Decreased susceptibilities to retapamulin, mupirocin, and chlorhexidine among staphylococcus aureus isolates causing skin and soft tissue infections in otherwise healthy children

J. Chase McNeil, Kristina G. Hulten, Sheldon Kaplan, Edward Mason

Research output: Contribution to journalArticle

31 Scopus citations

Abstract

Topical antimicrobial and antiseptic agents are commonly used in the management of minor skin and soft tissue infections (SSTIs). Resistance to mupirocin has been documented in Staphylococcus aureus isolates causing SSTIs. Data are limited, however, on the prevalence of retapamulin resistance or tolerance to antiseptics. We sought to determine the prevalence of decreased susceptibility to retapamulin and mupirocin as well as the potential for decreased chlorhexidine susceptibility of S. aureus isolates from SSTIs in children. Two hundred isolates from patients with a single SSTI and 200 isolates from patients with>3 previous episodes from the years 2010 to 2012 were selected from an S. aureus surveillance study. Screening for retapamulin resistance was performed by the broth macrodilution method; mupirocin MICs were determined by Etest. PCR was performed for the presence of the smr gene associated with elevated MICs/minimum bactericidal concentrations (MBCs) to chlorhexidine. Among the isolates screened, 38 isolates (9.5%) exhibited retapamulin resistance, of which 22 (57.9%) were methicillin-resistant S. aureus (MRSA). Two isolates (0.5%) displayed cross-resistance to retapamulin and linezolid. Thirty-nine isolates (9.8%) were found to have mupirocin resistance. smr-positive S. aureus accounted for 14% of isolates. The proportion of smr-positive organisms increased during the study (P 0.005). The prevalence of in vitro resistance to topical antimicrobials among S. aureus isolates causing SSTI in healthy children in our community is almost 10%. Retapamulin resistance was associated with cross-resistance to linezolid in 0.5% of isolates. In addition, there was an increase in the proportion of smr-positive isolates. Further research including clinical correlations with these findings is warranted.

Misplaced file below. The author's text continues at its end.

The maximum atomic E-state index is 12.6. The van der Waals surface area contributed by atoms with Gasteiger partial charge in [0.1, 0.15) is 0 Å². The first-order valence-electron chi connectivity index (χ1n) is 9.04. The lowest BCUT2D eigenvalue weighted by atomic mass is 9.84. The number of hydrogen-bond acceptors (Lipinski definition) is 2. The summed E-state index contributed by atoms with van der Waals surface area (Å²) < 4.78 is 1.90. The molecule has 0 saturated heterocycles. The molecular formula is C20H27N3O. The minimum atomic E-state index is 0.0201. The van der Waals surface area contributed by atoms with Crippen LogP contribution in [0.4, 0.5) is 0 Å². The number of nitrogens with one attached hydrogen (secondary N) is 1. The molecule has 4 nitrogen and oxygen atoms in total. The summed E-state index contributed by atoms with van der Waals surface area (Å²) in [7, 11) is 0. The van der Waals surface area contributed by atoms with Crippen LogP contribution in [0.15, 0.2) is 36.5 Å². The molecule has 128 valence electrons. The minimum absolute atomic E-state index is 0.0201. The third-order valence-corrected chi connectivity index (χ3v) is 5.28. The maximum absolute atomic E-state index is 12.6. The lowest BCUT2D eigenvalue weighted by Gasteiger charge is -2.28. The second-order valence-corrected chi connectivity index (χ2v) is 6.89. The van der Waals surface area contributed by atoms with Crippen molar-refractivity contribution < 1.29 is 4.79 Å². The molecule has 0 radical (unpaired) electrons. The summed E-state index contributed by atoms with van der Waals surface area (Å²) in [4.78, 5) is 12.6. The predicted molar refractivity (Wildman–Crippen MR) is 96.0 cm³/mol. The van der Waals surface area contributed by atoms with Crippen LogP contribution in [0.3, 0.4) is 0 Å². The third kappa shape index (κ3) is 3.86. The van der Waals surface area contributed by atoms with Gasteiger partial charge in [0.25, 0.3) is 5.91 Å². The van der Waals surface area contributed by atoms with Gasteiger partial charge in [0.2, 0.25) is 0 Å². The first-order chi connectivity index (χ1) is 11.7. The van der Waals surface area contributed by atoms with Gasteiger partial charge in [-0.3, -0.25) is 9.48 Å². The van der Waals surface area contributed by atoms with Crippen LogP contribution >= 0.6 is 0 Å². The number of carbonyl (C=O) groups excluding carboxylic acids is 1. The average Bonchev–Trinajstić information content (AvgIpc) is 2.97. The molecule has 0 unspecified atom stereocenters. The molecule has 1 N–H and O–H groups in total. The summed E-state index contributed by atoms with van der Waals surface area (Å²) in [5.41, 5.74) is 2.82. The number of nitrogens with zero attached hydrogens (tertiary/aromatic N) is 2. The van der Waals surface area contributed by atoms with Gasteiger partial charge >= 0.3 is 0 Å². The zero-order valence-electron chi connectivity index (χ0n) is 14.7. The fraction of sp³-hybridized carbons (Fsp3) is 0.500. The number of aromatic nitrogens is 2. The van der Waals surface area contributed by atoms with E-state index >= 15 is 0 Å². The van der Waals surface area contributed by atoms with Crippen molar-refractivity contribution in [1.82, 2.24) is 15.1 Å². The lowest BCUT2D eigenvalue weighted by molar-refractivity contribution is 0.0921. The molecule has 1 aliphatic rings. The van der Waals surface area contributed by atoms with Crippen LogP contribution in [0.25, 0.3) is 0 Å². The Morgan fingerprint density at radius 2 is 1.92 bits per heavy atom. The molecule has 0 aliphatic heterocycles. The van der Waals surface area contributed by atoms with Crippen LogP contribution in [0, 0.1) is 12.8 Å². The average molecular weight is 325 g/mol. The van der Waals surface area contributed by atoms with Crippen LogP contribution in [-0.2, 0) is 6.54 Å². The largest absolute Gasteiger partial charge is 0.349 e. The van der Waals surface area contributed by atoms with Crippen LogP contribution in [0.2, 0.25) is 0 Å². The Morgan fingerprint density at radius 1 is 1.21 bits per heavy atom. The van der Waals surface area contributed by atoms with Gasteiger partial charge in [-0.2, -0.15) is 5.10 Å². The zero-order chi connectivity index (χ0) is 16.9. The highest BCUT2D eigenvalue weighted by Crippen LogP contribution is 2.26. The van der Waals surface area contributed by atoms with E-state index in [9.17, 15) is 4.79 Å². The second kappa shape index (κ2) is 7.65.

Original languageEnglish (US)
Pages (from-to)2878-2883
Number of pages6
JournalAntimicrobial Agents and Chemotherapy
Volume58
Issue number5
DOIs
StatePublished - May 2014

ASJC Scopus subject areas

  • Pharmacology
  • Pharmacology (medical)
  • Infectious Diseases

Fingerprint Dive into the research topics of 'Decreased susceptibilities to retapamulin, mupirocin, and chlorhexidine among staphylococcus aureus isolates causing skin and soft tissue infections in otherwise healthy children'. Together they form a unique fingerprint.

Cite this